Dec 152011

Yesterday I took a look at the Leafs players on the PK to see who has seen good result and who has seen bad results when they have been on the ice.  Today I do the same thing but look at 5v5 situations from the defensive side of things to see if there is any consistency between 5v5 and the PK.

The Goalies

Player Name GAA SV%
JAMES REIMER 1.41 94.6%
BEN SCRIVENS 2.82 90.6%

Interestingly, this is the exact opposite as we saw on the PK where Reimer had the worst save percentage and Scrivens had the highest.  We should have more confidence in these numbers so it is quite possible that Reimer’s poor results are primarily luck driven.  The question is, how much can he improve it?  Last year on the PK Reimer had an 85.6% save percentage which while is much better than this seasons 77.3% still is not good.  He ranked 34th of 40 goalies last season on the PK while he was 6th of 48 at 5v5.  Last year Reimer had a 93.3% 5v5 save percentage so he is actually better this season at 5v5.  Is it sustainable?  Time will tell.

The Defensemen

Player Name GAA FenA20
DION PHANEUF 2.40 12.11
CODY FRANSON 2.37 12.51
KEITH AULIE 4.50 12.74
JAKE GARDINER 1.86 14.82
LUKE SCHENN 2.19 16.63

For those regular readers, I believe players can drive shooting percentages (especially) and suppress oppositions shooting percentages (less so) but we are below the threshold of where small sample size issues outweigh the benefits of doing a goal analysis over a fenwick/corsi analysis.  So, when ranking players defensively we should focus on fenwick (for now).

Ughhh.  While Schenn’s GAA isn’t the worst (it’s actually pretty good relative to his teammates) his fenwick against is awful.  Significantly worse than his teammates.  While Schenn has had a slight bias towards defensive zone faceoffs it isn’t enough so to justify this difference in fenwick against.  Liles, Franson and Komisarek had a higher percentage of defensive zone faceoffs and had better results.  Taking it to a league level, of the 166 defensemen with 250 minutes of 5v5 ice time this season Schenn ranks second last in fenwick against per 20 minutes.  Only Derek Morris of Phoenix is worse.  In the summer I wrote an article about how poor Schenn is defensively and there isn’t a lot in the numbers above to change my opinion any.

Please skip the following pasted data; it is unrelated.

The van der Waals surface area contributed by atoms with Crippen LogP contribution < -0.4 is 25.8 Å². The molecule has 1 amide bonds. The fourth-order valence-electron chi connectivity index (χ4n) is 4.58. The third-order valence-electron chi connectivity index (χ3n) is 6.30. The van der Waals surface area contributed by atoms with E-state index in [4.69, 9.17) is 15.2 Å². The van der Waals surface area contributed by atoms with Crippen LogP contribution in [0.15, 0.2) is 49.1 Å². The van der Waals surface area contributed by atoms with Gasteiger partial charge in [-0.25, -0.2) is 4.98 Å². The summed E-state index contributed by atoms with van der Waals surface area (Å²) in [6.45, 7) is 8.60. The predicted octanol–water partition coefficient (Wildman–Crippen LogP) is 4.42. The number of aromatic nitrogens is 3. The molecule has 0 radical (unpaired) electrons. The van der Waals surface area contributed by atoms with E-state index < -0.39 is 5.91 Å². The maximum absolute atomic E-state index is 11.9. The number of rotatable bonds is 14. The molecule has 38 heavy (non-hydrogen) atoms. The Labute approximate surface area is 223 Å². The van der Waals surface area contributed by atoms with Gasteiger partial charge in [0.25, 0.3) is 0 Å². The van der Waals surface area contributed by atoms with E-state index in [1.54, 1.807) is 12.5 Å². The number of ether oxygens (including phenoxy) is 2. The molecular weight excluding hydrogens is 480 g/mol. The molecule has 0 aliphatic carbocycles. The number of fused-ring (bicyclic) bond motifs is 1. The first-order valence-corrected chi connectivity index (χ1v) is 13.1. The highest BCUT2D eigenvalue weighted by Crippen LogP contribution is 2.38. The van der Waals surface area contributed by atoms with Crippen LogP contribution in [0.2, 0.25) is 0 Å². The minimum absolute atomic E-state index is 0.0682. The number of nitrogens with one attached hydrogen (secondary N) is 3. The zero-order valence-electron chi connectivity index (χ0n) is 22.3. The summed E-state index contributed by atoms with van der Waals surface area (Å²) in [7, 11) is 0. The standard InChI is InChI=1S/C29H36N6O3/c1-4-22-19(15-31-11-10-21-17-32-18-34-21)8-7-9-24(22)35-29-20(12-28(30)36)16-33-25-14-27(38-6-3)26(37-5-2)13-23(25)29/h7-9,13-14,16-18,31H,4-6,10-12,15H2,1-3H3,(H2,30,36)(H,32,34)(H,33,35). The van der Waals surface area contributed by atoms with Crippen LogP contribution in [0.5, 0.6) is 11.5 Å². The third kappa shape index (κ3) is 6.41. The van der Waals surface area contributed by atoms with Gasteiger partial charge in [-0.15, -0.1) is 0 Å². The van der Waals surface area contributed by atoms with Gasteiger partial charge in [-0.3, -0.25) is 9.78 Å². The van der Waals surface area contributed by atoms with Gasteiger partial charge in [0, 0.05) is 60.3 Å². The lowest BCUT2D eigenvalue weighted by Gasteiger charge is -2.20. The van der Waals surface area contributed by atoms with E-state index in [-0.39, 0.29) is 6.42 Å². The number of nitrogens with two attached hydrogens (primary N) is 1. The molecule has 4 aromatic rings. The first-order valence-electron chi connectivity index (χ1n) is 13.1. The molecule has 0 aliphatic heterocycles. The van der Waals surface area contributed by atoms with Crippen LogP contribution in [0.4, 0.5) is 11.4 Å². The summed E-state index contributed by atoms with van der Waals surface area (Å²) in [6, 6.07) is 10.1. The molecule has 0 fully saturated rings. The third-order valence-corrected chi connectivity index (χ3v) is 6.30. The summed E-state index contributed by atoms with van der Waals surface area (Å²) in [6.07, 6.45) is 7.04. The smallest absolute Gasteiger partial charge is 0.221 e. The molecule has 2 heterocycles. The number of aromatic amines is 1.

Phaneuf, Gunnarsson and Gardiner were the primary offensive zone players which explains in part why Phaneuf and Gunnarsson lead the list but also show that Gardiner still struggles defensively as is often the case with a rookie.  Hopefully, unlike Schenn, he’ll improve with experience.

The Forwards

Player Name GA20 FenA20
MIKE BROWN 1.62 10.36
DAVID STECKEL 2.13 11.02
NAZEM KADRI 3.54 11.78
JAY ROSEHILL 1.41 12.02
JOEY CRABB 2.64 13.32
TIM CONNOLLY 1.62 13.53
JOE COLBORNE 2.79 14.43
PHIL KESSEL 2.46 15.47
JOFFREY LUPUL 2.82 16.47
TYLER BOZAK 2.82 16.57
COLTON ORR 0 20.38

Kessel, Lupul, Bozak – score a lot of goals, give up a lot of goals.  The three of them have very high fenwick against relative to their teammates.  This isn’t unsual for offensive players (high risk, high reward), but the best players in the league find a way to accomplish both offense and defense (i.e. Datsyuk).  The second line of Grabovski, MacArthur and Kulemin seem much more defensively responsible, but surprisingly they have a higher percentage of offensive zone starts than the Kessel line so they should have better numbers, but maybe not to the extent they do.  Brown, Steckel and Dupuis do seem like pretty solid defensive players 5v5.  Those fenwick against numbers for those three are quite good relative to the rest of the team, and the rest of the league.

Overall the Leafs are a decent enough defensive team at 5v5.  Especially once you look past the Kessel-Lupul-Bozak line up front and Schenn (and to a lesser extent Gardiner) on defense.  For some strange reason though, that hasn’t translated very well to the PK.  Why they suck so bad on the PK is pretty dumbfounding.